(Investigator 22, 1992 January)


A black cat crossing your path is perhaps the world’s most famous symbol of bad luck. Perhaps this is because "black" is reminiscent of the powers of darkness.

In the Middle Ages witches and evil spirits were thought to appear in the guise of black cats. For this reason black cats were often burned alive on bonfires – as also were alleged witches. It was believed that witches could turn into cats only nine times because cats had nine lives!

In Britain an opposing belief has been popular and black cats are thought to bring good luck! Cat bodies were sometimes plastered into walls of houses to keep evil at bay – and it’s the white cats which embody the devil! Winston Churchill often liked to stroke black cats to which some superstitious people attribute the good luck which gave victory in World War II. Theatres sometimes keep black cats around to counteract decline of audiences. But care is taken so that the cat doesn’t run onto the stage during performances since that would bring bad luck.

In Scotland there was until 1800 a ceremony called Taigheirin which procured clairvoyant powers by burning black cats to death.

Striped tabby cats and grey cats are generally considered lucky especially if one wanders into your home and decides to stay.

Ancient Egyptians worshipped cats as gods and a cat was spiritual head of Bubastis (now Tell Basta) a town east of the Nile Delta. Temples were erected to cats and sacrifices offered to them. "Bast" the cat goddess had the face of a cat or lion.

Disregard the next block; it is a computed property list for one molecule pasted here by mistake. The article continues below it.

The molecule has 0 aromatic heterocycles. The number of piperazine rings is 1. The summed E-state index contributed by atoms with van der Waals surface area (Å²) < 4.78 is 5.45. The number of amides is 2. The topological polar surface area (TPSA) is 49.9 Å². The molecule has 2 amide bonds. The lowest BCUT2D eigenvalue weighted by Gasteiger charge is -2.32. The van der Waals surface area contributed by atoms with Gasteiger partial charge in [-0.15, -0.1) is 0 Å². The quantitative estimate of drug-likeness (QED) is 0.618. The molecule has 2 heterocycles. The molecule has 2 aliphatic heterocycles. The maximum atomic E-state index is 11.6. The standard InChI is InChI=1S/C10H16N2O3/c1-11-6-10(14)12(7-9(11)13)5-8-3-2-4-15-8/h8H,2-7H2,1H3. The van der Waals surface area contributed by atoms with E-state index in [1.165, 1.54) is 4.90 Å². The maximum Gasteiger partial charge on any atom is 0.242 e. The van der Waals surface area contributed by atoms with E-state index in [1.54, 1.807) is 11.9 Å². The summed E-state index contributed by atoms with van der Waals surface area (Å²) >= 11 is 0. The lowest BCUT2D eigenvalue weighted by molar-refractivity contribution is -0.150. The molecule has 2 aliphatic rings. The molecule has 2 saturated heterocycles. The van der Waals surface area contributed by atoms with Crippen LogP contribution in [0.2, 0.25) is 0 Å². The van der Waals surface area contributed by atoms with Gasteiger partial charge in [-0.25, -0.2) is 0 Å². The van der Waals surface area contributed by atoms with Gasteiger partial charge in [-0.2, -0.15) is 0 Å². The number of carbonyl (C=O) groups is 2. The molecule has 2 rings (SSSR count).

When a household cat died the family and servants would shave their eyebrows and go into mourning. Cats were mummified and many cat cemeteries existed. The death of a temple cat brought mourning to whole cities! Anyone who killed a cat received the death penalty! There was an alleged incident of a Persian king capturing an Egyptian town by having his soldiers carry cats in battle. The Egyptians didn’t resist since they didn’t want to hurt the cats!

The Romans considered cats sacred to the goddess Diana and the ancient Persians feared black cats. In Scandinavia the fertility god, Freyya, supposedly travelled in a chariot pulled by cats. In West Africa Negroes think that when a person dies his soul will enter cat. The Japanese used to believe in vampire cars identified by their having two tails!

Some people see cats as weather forecasters! A sneezing cat means rain and if it sits with its back to the fire it means a storm is near. A change in weather is indicated if a cat sharpens its claws against the legs of the table. Indonesians try to make it rain by pouring water onto cats. Western sailors often wanted cats on board for good luck. If the ship was becalmed they would try to raise a wind by putting the cat on deck under a pot!

The eyes of cats are often likened to the moon because the pupils change from narrow slits to luminous globes.

Cats have also been used for healing. Inflamed eyelids, toothaches, warts and rheumatism used to be treated by stroking a cat’s tail over the sore area!

Cats were first tamed in Egypt over 4000 years ago and in Europe about 1000 years ago.

Someone wrote: "A superstition is a belief, usually born of fear, which is contrary to reason and cannot be proved by experience."

Superstitious people follow their rituals because they believe it influences their surroundings to their advantage and in this way they calm their fears and insecurities.